Temporal range: Albian–Recent
Huxley, 1879 
Parastacidae is the family of freshwater crayfish found in the southern hemisphere. The family is a classic Gondwana-distributed taxon, with extant members in South America, Madagascar, Australia, New Zealand and New Guinea, and extinct taxa also in Antarctica.
Australasia is particularly rich in crayfish. The small genus Paranephrops is endemic to New Zealand. Two genera, Astacopsis and Parastacoides are endemic to Tasmania, while a further two are found on either side of the Bass Strait – Geocharax and Engaeus. The greatest diversity, however, is found on the Australian mainland. Three genera are endemic and have restricted distributions (Engaewa, Gramastacus and Tenuibranchiurus), while two are more widespread and contain nearly ninety species between them: Euastacus, around the Australian coast from Melbourne to Brisbane, and Cherax across Australia and New Guinea.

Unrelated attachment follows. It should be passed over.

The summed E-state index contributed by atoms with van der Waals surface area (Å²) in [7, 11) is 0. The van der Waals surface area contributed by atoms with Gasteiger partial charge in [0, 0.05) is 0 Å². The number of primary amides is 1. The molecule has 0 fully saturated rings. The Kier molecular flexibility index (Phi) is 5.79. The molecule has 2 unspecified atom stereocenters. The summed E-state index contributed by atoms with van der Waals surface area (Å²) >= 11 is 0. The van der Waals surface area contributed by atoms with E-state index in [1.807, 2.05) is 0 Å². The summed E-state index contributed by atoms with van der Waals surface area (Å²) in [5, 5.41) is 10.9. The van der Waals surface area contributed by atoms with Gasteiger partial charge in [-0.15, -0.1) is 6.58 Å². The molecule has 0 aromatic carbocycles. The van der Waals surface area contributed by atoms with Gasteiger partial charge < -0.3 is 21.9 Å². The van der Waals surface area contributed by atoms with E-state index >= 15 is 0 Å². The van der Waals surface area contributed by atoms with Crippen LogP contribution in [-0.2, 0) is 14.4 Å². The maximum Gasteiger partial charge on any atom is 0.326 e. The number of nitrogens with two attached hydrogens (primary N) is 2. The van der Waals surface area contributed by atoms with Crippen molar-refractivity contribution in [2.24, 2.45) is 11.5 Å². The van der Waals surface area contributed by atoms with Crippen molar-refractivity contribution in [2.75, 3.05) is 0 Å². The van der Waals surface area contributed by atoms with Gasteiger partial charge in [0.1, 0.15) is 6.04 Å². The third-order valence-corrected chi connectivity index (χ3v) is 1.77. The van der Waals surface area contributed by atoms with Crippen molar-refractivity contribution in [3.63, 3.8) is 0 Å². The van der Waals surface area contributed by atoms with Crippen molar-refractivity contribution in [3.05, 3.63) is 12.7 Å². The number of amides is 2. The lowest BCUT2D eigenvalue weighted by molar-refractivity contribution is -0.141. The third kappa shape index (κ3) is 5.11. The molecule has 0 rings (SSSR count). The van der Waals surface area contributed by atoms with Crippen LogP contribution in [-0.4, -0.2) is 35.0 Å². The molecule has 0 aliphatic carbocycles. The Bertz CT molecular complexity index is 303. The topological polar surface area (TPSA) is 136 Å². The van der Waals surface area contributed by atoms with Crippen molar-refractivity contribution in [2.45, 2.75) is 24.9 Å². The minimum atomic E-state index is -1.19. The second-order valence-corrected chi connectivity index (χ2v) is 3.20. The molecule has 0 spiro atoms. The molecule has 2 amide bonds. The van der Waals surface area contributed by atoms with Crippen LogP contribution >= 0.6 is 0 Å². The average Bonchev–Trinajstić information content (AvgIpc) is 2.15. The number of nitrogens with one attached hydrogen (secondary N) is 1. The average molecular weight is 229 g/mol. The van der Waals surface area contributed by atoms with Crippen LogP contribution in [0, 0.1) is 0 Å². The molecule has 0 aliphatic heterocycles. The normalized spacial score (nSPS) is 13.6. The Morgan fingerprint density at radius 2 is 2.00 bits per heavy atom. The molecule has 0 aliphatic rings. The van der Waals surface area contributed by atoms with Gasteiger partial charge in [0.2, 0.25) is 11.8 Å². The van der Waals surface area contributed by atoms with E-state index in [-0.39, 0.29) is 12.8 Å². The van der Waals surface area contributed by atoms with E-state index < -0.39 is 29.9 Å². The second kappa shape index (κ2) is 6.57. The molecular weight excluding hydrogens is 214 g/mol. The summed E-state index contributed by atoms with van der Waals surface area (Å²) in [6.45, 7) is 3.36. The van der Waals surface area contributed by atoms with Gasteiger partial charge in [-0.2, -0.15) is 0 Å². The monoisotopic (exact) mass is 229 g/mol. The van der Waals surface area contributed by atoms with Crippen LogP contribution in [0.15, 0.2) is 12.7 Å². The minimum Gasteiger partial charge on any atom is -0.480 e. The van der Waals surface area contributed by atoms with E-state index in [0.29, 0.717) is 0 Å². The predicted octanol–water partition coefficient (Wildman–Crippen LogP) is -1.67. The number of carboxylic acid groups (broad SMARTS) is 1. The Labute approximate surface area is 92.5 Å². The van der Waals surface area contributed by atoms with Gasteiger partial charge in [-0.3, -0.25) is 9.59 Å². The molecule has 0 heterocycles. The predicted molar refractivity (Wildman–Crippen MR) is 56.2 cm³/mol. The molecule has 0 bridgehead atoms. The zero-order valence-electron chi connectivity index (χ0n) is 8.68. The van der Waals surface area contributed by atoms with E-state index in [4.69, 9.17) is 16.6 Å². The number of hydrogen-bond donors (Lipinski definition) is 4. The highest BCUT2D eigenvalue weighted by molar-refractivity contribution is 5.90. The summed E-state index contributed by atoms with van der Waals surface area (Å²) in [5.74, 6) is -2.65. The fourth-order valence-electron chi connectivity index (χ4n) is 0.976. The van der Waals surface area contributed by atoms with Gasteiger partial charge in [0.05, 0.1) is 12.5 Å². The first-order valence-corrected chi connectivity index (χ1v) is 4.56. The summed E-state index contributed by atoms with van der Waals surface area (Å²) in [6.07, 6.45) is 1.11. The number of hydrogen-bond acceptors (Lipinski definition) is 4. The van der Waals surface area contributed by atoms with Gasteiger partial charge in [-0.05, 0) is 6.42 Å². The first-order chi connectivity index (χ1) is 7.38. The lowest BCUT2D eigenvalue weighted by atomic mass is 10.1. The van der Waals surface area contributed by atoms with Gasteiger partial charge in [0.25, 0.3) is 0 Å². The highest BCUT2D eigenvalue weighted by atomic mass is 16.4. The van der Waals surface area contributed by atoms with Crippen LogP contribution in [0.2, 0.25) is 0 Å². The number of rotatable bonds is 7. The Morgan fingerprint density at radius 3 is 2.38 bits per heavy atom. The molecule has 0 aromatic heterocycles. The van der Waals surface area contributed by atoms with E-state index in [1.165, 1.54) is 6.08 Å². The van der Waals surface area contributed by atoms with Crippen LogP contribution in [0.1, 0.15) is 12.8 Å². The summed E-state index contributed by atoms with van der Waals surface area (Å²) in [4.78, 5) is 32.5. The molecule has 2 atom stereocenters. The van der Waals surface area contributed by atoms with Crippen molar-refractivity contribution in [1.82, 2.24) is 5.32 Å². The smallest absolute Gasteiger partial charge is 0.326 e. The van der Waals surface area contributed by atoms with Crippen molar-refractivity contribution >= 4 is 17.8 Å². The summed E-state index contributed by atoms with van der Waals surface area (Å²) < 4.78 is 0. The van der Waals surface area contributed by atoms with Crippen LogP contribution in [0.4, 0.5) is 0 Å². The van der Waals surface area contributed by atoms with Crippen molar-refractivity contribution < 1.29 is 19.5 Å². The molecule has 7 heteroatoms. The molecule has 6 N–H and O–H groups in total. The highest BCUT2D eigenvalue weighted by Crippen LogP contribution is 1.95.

The oldest specimens from the family Parastacidae are the Albian fossils of Palaeoechinastacus from Victoria, Australia. The only northern hemisphere representative is also a fossil, Aenigmastacus crandalli from Canada.
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